How to do loading spinners, the React way.

Note: This post walks you through how to build your own spinner management service from scratch. It is almost identical to what I have already built and packaged in the @chevtek/react-spinners package on npm. If all you want is access to the @chevtek/react-spinners package then you can find it here.

Recently I wrote a post about how to do loading spinners the Angular 2+ way, which itself was an updated version of a previous post for AngularJS (1.x). This is yet another iteration of this same tutorial but this time for React.

Often we have a simple scenario where we click a button to begin some operation and showing a loading graphic is easy and straightforward.

// some.component.jsx

export default SomeComponent () => {  
  componentWillMount() {
    this.doAThing = this.doAThing.bind(this);
    this.state = {
      loading: false
    };
  }

  doAThing() {
    this.setState({ loading: true });
    someService.doTheThing().then(() => {
      this.loading = false;
    };
  }

  return (
    <button onClick={this.doAThing()}>Do A Thing</button>
    { this.state.loading && <img src="path/to/animated/loading.gif" /> }
  );
};

In most cases the above scenario is adequate and quick to implement, but in large complex applications there are a lot of interactions going on. What if you want to show/hide a spinner in a separate component tree that isn't managed by this component? Do you really want to have to broadcast some event, create some type of message bus, or hoist your spinner state all the way up into your application state just to show/hide a spinner somewhere else in your app? What if you want to hide/show spinner(s) from within a service? What about hiding/showing multiple loading spinners? What if you want to hide every loading spinner on the page in the event of an error so as to prevent hanging loading graphics? I created this library so I could stop having to think through those increasingly complex scenarios so often.


The Component

To start we need to create a basic SpinnerComponent that returns a basic template and takes in a URL that points to a loading graphic.

// Spinner.component.jsx

import * as React from 'react';

export class SpinnerComponent extends React.Component {  
  render() {
    const { loadingImage } = this.props;
    return (
      <div style={{ display: 'inline-block' }}>
        <img src={loadingImage} />
      </div>
    );
  }
}

In the above snippet we create a basic React component that simply renders an inline-block div that wraps a simple image element. You may have noticed the line const { loadingImage } = this.props;. This is called object destructuring. You're free to read the documentation but I won't go into how it works here beyond simply saying that the line is identical to const loadingImage = this.props.loadingImage;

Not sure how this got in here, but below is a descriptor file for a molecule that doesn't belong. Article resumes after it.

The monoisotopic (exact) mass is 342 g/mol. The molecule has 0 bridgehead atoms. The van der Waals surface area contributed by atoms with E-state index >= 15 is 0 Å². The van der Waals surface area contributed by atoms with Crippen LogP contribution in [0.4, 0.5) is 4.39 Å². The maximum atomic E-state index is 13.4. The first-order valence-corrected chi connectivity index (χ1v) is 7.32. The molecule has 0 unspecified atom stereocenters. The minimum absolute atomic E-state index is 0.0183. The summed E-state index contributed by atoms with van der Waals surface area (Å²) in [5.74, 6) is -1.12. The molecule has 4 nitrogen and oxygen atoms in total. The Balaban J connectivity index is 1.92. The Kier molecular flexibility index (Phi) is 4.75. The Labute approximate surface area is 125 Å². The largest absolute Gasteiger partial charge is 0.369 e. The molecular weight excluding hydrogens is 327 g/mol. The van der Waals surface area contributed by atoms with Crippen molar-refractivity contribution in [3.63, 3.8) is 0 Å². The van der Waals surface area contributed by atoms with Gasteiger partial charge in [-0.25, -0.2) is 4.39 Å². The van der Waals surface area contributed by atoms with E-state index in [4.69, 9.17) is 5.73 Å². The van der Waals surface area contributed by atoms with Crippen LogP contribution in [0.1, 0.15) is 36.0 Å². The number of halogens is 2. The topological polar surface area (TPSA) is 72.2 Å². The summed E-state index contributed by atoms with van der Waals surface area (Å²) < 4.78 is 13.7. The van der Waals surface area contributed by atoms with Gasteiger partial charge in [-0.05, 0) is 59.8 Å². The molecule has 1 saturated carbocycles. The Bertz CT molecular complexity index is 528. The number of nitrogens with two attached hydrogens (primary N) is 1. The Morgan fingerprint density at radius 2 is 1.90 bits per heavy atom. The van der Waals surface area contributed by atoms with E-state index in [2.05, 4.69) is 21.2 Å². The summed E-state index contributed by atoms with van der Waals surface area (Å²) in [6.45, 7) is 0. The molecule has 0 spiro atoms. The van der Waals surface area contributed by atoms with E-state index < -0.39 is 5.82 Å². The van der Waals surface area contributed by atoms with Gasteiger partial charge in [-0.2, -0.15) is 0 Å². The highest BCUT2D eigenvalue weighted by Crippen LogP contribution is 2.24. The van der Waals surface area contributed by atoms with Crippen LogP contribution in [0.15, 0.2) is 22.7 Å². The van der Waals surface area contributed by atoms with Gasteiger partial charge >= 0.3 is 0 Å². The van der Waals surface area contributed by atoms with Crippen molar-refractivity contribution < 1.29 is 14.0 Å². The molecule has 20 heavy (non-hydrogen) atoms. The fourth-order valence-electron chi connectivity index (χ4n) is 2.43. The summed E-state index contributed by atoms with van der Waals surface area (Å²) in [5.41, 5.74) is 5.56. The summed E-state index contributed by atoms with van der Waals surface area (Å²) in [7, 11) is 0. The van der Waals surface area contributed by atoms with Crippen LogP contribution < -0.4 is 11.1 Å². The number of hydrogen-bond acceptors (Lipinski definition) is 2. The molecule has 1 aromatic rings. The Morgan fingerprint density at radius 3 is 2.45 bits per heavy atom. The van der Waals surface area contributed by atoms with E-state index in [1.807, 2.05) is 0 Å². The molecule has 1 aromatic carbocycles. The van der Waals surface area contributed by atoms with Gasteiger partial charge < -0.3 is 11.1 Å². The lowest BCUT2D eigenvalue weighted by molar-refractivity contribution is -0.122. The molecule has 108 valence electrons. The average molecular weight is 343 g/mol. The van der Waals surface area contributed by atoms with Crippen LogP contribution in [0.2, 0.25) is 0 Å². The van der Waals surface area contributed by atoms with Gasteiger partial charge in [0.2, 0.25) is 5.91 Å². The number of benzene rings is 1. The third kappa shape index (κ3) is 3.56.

Because we eventually want this component to register itself with a SpinnerService that we'll create shortly, we expect props to contain a name property. This name will be used to identify the unique spinner instance in the SpinnerService's cache of SpinnerComponents. We also added a group property because the user should optionally be able to specify a group name so they can show/hide an entire group of spinners.

The name prop will be required because the SpinnerService API will expect all spinners to have names. We also want the user to be able to pass children into the SpinnerComponent instead of a loadingImage URL so we will make loadingImage optional as well.

The next thing we need to implement is our component's state. The only thing we need to track in our component's state is whether or not it should be shown. We will use the constructor to set up the component's initial state.

// Spinner.component.jsx

export class SpinnerComponent extends React.Component {

  constructor(props, context) {
    super(props, context);

    if (!this.props.name) {
      throw new Error('Spinner components must have a name prop.');
    }

    if (!this.props.loadingImage && !this.props.children) {
      throw new Error('Spinner components must have either a loadingImage prop or children to display.');
    }

    this.state = {
      show: this.props.hasOwnProperty('show') ? this.props.show : false
    };
  }

  render() {
    let divStyle = { display: 'inline-block' };
    if (this.state.show) {
      const { loadingImage } = this.props;
      return (
        <div style={divStyle}>
          { loadingImage && <img src={loadingImage} /> }
          { this.props.children }
        </div>
      );
    }
    return (<div style={divStyle}></div>);
  }
}

First we check if this.props has a show property and if so, copy it's value to our initial state. Next we check this.state.show in our render method and only render our spinner if it's true. Otherwise return an empty div while ensuring it has the same inline-block style so it doesn't cause any CSS surprises just because it's empty. You may have noticed we're also now checking if loadingImage has a value and only rendering the <img> tag if it does. Finally we also added a reference to { this.props.children } below our <img>. This is what allows the user to pass in child elements to our component. Whatever the user passes in will be rendered where we made that call.